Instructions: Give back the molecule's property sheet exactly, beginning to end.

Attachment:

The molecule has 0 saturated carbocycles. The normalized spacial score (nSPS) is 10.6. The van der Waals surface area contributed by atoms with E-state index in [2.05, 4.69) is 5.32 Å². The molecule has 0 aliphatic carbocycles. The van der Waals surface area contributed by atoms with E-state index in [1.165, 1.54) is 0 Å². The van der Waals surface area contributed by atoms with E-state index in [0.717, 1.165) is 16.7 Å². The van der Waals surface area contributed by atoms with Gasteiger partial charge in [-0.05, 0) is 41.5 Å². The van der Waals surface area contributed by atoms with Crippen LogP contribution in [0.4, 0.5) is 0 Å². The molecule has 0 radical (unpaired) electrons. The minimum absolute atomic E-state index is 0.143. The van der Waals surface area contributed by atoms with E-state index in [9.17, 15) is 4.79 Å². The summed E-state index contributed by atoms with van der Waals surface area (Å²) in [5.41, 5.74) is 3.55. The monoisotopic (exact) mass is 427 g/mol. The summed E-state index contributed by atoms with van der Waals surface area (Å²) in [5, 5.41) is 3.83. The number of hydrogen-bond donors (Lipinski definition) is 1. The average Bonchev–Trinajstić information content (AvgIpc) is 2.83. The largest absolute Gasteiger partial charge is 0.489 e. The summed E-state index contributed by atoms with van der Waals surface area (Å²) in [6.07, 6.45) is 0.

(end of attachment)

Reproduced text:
The molecule has 0 saturated carbocycles. The normalized spacial score (nSPS) is 10.6. The van der Waals surface area contributed by atoms with E-state index in [2.05, 4.69) is 5.32 Å². The molecule has 0 aliphatic carbocycles. The van der Waals surface area contributed by atoms with E-state index in [1.165, 1.54) is 0 Å². The van der Waals surface area contributed by atoms with E-state index in [0.717, 1.165) is 16.7 Å². The van der Waals surface area contributed by atoms with Gasteiger partial charge in [-0.05, 0) is 41.5 Å². The van der Waals surface area contributed by atoms with Crippen LogP contribution in [0.4, 0.5) is 0 Å². The molecule has 0 radical (unpaired) electrons. The minimum absolute atomic E-state index is 0.143. The van der Waals surface area contributed by atoms with E-state index in [9.17, 15) is 4.79 Å². The summed E-state index contributed by atoms with van der Waals surface area (Å²) in [5.41, 5.74) is 3.55. The monoisotopic (exact) mass is 427 g/mol. The summed E-state index contributed by atoms with van der Waals surface area (Å²) in [5, 5.41) is 3.83. The number of hydrogen-bond donors (Lipinski definition) is 1. The average Bonchev–Trinajstić information content (AvgIpc) is 2.83. The largest absolute Gasteiger partial charge is 0.489 e. The summed E-state index contributed by atoms with van der Waals surface area (Å²) in [6.07, 6.45) is 0.